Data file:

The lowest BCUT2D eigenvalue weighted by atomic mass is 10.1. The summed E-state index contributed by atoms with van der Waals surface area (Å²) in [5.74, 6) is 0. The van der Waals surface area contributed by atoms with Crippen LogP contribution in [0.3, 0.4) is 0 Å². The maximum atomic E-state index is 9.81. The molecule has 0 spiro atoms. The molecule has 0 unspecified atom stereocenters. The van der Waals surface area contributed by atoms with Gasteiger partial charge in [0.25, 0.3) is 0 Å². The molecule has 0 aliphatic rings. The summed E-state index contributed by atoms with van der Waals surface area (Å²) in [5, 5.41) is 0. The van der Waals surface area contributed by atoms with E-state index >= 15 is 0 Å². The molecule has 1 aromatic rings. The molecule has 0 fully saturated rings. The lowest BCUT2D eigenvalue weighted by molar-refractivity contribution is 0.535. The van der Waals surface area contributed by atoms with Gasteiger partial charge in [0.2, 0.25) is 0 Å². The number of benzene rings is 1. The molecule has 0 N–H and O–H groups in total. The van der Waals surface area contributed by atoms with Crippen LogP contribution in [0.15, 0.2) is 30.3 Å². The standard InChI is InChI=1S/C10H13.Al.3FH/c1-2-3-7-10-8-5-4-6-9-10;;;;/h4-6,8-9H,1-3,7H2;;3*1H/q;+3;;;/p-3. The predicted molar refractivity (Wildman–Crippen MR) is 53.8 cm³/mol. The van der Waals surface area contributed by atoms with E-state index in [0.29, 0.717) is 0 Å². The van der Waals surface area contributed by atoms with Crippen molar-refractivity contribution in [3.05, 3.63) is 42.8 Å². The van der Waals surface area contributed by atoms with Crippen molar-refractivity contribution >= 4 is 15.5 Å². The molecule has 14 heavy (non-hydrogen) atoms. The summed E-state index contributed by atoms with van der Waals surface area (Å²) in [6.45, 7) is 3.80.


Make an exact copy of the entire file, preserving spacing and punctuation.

The lowest BCUT2D eigenvalue weighted by atomic mass is 10.1. The summed E-state index contributed by atoms with van der Waals surface area (Å²) in [5.74, 6) is 0. The van der Waals surface area contributed by atoms with Crippen LogP contribution in [0.3, 0.4) is 0 Å². The maximum atomic E-state index is 9.81. The molecule has 0 spiro atoms. The molecule has 0 unspecified atom stereocenters. The van der Waals surface area contributed by atoms with Gasteiger partial charge in [0.25, 0.3) is 0 Å². The molecule has 0 aliphatic rings. The summed E-state index contributed by atoms with van der Waals surface area (Å²) in [5, 5.41) is 0. The van der Waals surface area contributed by atoms with E-state index >= 15 is 0 Å². The molecule has 1 aromatic rings. The molecule has 0 fully saturated rings. The lowest BCUT2D eigenvalue weighted by molar-refractivity contribution is 0.535. The van der Waals surface area contributed by atoms with Gasteiger partial charge in [0.2, 0.25) is 0 Å². The number of benzene rings is 1. The molecule has 0 N–H and O–H groups in total. The van der Waals surface area contributed by atoms with Crippen LogP contribution in [0.15, 0.2) is 30.3 Å². The standard InChI is InChI=1S/C10H13.Al.3FH/c1-2-3-7-10-8-5-4-6-9-10;;;;/h4-6,8-9H,1-3,7H2;;3*1H/q;+3;;;/p-3. The predicted molar refractivity (Wildman–Crippen MR) is 53.8 cm³/mol. The van der Waals surface area contributed by atoms with E-state index in [0.29, 0.717) is 0 Å². The van der Waals surface area contributed by atoms with Crippen molar-refractivity contribution in [3.05, 3.63) is 42.8 Å². The van der Waals surface area contributed by atoms with Crippen molar-refractivity contribution >= 4 is 15.5 Å². The molecule has 14 heavy (non-hydrogen) atoms. The summed E-state index contributed by atoms with van der Waals surface area (Å²) in [6.45, 7) is 3.80.